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Byron Rich

An interview with An interview by Dario Rutigliano, curator and Katherine C. Wilson, curator

Many artists from the contemporary scene attempt to establish effective synergies between Technology and Art: but most of them just uses cutting edge techniques to explore concepts: what instead marks out Byron Rich's approach is an incessant investigation about the inner nature of the variety of medium he probes, to unveil the impact of techno-sphere on identity. Rich's multimedia installations reject any conventional classification and could be considered an interface between the ever growing unstable categories of reality and fiction: we are particularly pleased to introduce our readers to his stimulating production. Hello Byron and welcome to ART Habens. To start this interview, would you like to tell us something about your background? You have a solid formal training and after your studies in New Media, you nurtured your education with a MFA of Emerging Practices that you received about two years ago from the University of Buffalo. How have these experiences influenced your evolution as an artist? And in particular, since you currently hold the position of Assistant Professor at the Allegheny College, I would like to ask how does teaching informs the way you nowadays relate yourself to art making: have you ever happened to draw inspiration from the idea of your students?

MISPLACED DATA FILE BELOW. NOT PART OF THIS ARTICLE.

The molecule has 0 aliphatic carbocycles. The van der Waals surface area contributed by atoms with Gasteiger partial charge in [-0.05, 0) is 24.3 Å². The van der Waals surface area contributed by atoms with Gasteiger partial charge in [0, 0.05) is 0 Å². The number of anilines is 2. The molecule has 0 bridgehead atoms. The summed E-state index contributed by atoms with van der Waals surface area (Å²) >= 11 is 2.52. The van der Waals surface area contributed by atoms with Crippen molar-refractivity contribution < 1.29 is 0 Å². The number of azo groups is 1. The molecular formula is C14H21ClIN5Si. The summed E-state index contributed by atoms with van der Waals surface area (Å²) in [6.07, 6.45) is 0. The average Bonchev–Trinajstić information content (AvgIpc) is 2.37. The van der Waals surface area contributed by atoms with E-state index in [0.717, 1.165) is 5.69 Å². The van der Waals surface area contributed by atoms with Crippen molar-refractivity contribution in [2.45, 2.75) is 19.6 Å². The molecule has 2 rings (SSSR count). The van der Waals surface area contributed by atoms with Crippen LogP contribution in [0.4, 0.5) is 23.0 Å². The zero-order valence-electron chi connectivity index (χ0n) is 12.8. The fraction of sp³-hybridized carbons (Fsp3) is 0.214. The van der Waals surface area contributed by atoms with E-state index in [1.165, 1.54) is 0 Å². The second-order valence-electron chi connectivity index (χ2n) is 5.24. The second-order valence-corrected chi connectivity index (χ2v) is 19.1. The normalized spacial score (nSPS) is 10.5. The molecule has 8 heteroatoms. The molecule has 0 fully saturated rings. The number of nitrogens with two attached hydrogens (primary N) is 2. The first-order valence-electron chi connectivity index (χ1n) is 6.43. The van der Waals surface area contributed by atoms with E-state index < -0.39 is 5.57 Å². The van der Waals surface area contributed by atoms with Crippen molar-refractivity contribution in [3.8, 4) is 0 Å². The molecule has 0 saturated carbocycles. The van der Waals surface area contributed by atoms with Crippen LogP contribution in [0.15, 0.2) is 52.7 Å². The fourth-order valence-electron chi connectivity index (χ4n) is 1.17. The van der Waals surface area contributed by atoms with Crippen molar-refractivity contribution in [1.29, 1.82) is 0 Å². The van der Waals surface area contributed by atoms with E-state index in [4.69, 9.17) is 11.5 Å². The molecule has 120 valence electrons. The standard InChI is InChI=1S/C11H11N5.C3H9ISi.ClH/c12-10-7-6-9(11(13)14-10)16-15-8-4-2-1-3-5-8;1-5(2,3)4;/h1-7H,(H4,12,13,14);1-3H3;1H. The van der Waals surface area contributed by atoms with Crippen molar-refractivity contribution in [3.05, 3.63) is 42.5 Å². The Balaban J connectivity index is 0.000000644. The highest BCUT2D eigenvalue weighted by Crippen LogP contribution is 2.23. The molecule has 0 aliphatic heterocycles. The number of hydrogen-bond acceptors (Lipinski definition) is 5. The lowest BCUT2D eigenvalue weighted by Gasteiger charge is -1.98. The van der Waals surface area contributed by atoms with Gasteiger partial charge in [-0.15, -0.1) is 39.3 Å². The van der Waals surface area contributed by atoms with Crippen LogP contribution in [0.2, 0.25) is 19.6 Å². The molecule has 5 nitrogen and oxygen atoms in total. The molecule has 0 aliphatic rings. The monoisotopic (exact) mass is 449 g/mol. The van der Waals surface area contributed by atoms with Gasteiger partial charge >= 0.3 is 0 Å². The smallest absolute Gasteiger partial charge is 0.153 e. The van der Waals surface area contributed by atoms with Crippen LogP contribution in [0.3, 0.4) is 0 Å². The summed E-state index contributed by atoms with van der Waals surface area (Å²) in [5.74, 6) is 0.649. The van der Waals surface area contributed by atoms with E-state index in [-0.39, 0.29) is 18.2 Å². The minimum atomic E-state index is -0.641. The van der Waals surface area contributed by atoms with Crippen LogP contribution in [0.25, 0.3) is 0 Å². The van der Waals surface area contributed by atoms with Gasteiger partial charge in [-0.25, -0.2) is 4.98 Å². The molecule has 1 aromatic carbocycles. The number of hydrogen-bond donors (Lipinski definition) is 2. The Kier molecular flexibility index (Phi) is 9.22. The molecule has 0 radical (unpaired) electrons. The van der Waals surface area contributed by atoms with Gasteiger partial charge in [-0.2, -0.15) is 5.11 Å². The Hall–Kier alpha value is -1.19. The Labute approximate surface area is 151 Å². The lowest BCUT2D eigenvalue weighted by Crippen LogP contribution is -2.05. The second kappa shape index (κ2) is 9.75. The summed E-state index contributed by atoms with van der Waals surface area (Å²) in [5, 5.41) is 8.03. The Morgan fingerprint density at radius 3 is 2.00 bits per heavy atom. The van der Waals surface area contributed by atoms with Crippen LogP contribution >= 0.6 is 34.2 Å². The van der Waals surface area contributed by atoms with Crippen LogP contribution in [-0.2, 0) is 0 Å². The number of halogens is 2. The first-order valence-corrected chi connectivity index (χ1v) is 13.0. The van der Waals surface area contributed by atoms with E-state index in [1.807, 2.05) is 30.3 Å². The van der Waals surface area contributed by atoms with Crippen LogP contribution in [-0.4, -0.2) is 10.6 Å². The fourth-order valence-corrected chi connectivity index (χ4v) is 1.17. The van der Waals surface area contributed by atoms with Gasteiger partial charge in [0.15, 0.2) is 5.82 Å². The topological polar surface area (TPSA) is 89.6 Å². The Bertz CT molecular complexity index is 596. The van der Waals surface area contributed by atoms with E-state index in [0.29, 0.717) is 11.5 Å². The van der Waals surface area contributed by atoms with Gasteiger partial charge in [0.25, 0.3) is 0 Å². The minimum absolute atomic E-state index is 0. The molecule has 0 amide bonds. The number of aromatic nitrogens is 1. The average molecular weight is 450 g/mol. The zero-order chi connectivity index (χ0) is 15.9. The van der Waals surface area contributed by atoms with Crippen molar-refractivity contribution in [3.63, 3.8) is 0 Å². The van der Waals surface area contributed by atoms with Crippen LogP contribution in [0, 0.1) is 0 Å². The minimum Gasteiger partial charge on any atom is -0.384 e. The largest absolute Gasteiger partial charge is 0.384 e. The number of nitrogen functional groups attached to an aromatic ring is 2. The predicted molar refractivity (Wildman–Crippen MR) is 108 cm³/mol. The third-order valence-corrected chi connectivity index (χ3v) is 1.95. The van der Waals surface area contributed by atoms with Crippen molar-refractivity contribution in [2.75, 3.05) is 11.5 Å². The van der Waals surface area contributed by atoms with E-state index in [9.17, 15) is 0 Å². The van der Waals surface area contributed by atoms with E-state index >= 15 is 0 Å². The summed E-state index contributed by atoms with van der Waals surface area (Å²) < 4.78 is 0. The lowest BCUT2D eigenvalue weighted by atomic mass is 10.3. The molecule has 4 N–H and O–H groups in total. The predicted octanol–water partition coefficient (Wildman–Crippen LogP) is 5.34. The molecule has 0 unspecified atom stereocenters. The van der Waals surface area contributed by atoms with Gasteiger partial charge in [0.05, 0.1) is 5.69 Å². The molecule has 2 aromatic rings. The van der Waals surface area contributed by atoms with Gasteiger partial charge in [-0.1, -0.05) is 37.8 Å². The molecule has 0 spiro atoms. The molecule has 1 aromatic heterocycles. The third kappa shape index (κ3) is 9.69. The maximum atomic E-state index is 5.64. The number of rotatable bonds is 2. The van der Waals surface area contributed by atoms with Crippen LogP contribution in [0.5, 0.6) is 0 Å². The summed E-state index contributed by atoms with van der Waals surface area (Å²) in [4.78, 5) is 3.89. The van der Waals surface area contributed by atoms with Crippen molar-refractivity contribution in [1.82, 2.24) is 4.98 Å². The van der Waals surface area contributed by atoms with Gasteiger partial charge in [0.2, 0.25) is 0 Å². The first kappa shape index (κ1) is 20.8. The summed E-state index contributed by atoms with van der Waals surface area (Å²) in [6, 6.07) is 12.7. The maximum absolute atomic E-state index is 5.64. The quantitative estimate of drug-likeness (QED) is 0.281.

Byron Rich

towers that spring up out of seemingly nowhere. I think that juxtaposition was more important than I really could comprehend as a child. In retrospect I always grappled with the idea of reconciling a vast unknowable wild world with the strict geometry and formalism that humanity likes to impart on it.

Sure. I was born in Calgary, Alberta, in western Canada. I grew up there, spending much of my youth riding my bike in the foothills in the shadow of the Rocky Mountains. It was a pretty idyllic childhood actually. My parents are fairly free-spirited, and there weren’t a ton of restrictions on me as long as I was home by dinner. I was free to just be immersed in this beautiful landscape. The city itself has a weird paradox about it. There are vast parks with massive Douglas Firs, then wild grasslands juxtaposed against the contemporary office

When I was twelve I became quite sick, and spent many months in hospital hooked up to myriad life support systems. I think I started to believe I was a bit of a cyborg, artificially sustained via this vast digital/mechanical

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Summer 2015

Profile for ART Habens

ART Habens Contemporary Art Review // Special Issue  

ART Habens Contemporary Art Review // Special Issue  

Profile for arthabens